CHICAGO – Former lawyer Gary Peel, who spent 10 years in prison for possession of child pornography and for bankruptcy fraud, wants U.S. Seventh Circuit appellate judges to give him one last shot at proving his innocence.
He filed an appeal notice on Aug. 9, after losing a civil suit he brought upon release from prison last September.
The suit called for an immediate end to his supervised release, set for 2020, but District Judge Staci Yandle dismissed his suit.
She found he raised all his arguments before and lost every time.
Peel and former wife Deborah agreed to a marital settlement in 2003.
In 2005, he asked a bankruptcy court to discharge obligations from the settlement.
She filed an adversarial action.
In negotiation, he told her he took photographs of her nude sister as a teenager.
He told her the pictures would become public if the battle didn’t stop.
One day she found copies in her mailbox.
She notified law enforcement officers, who asked her to record a meeting with him.
When they met, she asked if he was blackmailing her.
He said, “There’s nothing left. I’m down to no kids, no grandkids, no money.”
She said, “As long as I go ahead and sign these settlement agreements, you’ll give me the photographs.”
He said, “On the spot.”
Prosecutors charged him with possession of child pornography, bankruptcy fraud, and obstruction of justice.
Jurors found him guilty in 2007, and District Judge William Stiehl imposed a sentence of 12 years.
Peel appealed, arguing that he took the photos before the legislature enacted a child pornography law.
He challenged the calculation of the loss he intended.
On appeal, the Seventh Circuit reversed the conviction for obstruction and remanded for sentencing.
Stiehl imposed 12 years again.
Peel appealed, repeating previous points and adding constitutional claims of due process violation and ex post facto prosecution.
The Seventh Circuit found the claims frivolous and affirmed the sentence.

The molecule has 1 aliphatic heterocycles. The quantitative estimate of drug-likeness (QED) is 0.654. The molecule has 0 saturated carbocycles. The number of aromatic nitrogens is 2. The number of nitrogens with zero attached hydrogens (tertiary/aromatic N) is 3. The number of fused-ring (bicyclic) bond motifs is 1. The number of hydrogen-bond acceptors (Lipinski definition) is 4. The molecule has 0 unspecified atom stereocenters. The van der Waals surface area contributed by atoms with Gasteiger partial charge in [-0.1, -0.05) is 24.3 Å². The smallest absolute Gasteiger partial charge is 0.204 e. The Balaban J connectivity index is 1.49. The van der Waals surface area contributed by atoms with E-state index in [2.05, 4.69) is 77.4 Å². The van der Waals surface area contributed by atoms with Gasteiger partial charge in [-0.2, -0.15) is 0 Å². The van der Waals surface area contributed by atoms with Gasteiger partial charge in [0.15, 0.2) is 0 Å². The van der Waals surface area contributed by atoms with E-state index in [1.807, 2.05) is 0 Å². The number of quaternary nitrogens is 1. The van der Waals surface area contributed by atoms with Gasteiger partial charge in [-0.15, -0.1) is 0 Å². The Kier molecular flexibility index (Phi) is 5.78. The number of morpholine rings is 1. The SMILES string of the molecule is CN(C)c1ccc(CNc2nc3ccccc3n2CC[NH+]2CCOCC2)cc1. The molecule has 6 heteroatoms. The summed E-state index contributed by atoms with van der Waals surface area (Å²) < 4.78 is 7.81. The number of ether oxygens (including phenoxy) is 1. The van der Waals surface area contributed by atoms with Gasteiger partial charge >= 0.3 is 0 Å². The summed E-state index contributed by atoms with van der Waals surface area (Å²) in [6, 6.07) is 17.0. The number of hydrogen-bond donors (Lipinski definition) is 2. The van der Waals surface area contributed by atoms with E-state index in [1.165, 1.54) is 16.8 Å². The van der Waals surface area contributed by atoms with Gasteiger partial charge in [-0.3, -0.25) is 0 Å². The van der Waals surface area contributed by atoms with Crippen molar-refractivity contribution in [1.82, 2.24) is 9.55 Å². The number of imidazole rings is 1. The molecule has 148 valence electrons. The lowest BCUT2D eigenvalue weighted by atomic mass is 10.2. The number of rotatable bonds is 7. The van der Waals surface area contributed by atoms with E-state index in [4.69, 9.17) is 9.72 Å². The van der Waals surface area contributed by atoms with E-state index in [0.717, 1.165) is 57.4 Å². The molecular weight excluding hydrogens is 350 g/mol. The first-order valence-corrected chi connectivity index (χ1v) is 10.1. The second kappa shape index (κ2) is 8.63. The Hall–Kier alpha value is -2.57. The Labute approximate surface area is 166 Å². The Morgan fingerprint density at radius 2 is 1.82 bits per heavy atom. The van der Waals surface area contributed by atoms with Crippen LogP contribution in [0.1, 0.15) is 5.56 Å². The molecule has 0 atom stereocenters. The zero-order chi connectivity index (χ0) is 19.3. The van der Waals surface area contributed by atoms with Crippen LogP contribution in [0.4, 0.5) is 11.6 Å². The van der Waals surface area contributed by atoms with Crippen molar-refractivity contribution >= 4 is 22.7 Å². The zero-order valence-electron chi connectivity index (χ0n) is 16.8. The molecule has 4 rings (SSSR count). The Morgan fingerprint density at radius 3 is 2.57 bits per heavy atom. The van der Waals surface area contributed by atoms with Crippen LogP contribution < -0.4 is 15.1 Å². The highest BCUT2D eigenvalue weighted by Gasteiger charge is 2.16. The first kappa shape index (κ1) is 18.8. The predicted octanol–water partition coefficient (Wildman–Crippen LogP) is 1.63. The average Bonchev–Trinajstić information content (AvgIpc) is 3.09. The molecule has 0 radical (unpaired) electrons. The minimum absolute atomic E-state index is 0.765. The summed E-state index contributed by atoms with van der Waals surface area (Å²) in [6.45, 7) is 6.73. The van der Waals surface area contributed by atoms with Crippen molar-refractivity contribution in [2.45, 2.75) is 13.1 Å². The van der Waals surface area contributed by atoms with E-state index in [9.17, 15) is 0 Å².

In 2012, Peel moved to vacate or correct his sentence due to failure of his counsel to raise due process, equal protection, and ex post facto arguments.
Stiehl denied the motion in 2013.
In 2014, Peel filed a habeas corpus petition in a federal court near his prison at Ashland, Kentucky.
He challenged the constitutionality of the child pornography statute and claimed he deserved a shorter sentence due to new evidence.
The court denied relief, finding he could have brought his claims in earlier actions.
In 2015, Peel sought permission from the Seventh Circuit to reduce his sentence by challenging the calculation of the loss he intended.
The Seventh Circuit ruled that they already decided the question.
Next, Peel filed a motion in district court to reform judgment and sentence.
Yandle denied it as untimely.
Peel petitioned the Seventh Circuit again in 2016, but judges there found his arguments mirrored those they heard before.
Then he filed a motion in his criminal case to set judgment aside for fraud on the court, but Yandle found no clear facts or evidence of fraud.
On appeal, the Seventh Circuit found Yandle should have dismissed the motion for lack of jurisdiction rather than rule on it.
Peel sought habeas corpus relief at the Supreme Court in 2017, but didn’t get it.
The Bureau of Prisons released him last Sept. 20.
On Sept. 28, from a Fairview Heights address, he sued his probation officer to free himself from supervised release.
He claimed actual innocence on the basis that when he took the photos, the sister was not considered a minor.
He argued that his child pornography conviction violated rights of free speech, due process, ex post facto, and equal protection.
He claimed he had evidence that his former wife’s claim of damages was false.
He argued that courts decided his petitions on procedural grounds, and he never enjoyed an opportunity to address his constitutional challenges on the merits.
Yandle dismissed the suit on Nov. 16, finding he didn’t point to any new case that would alter the interpretation of statutes under which he was committed.
“For his claim that he is actually innocent, Peel relies on arguments that he unsuccessfully presented or attempted to bring in one or more of his earlier challenges,” Yandle wrote.
Peel moved for reconsideration in December, writing that Yandle used the wrong standard in deciding what qualifies as new evidence.
He wrote that she conflated the value of the former wife’s claim for sentencing purposes versus the value for proving actual innocence.
He wrote that she ignored Supreme Court precedent that removes all procedural bars to his petition.
In March, he filed the motion again, writing that 90 days elapsed.
He filed motions in May, June, and July, with harsher words each time.
In the last one, he wrote, “Petitioner seeks a ruling on the merits, not one that is tainted by this court’s assumption of an adversarial role adverse to the petitioner or this court’s retaliation for petitioner’s multiple efforts to secure a prompt decision.”
On July 18, Yandle ruled that Peel showed no mistake of law or fact and presented no evidence that would entitle him to relief.
She wrote that the value of the former wife’s bankruptcy claim was available to him as early as 2011.
She wrote that he twice unsuccessfully sought permission to bring a motion advancing the arguments he made in this case.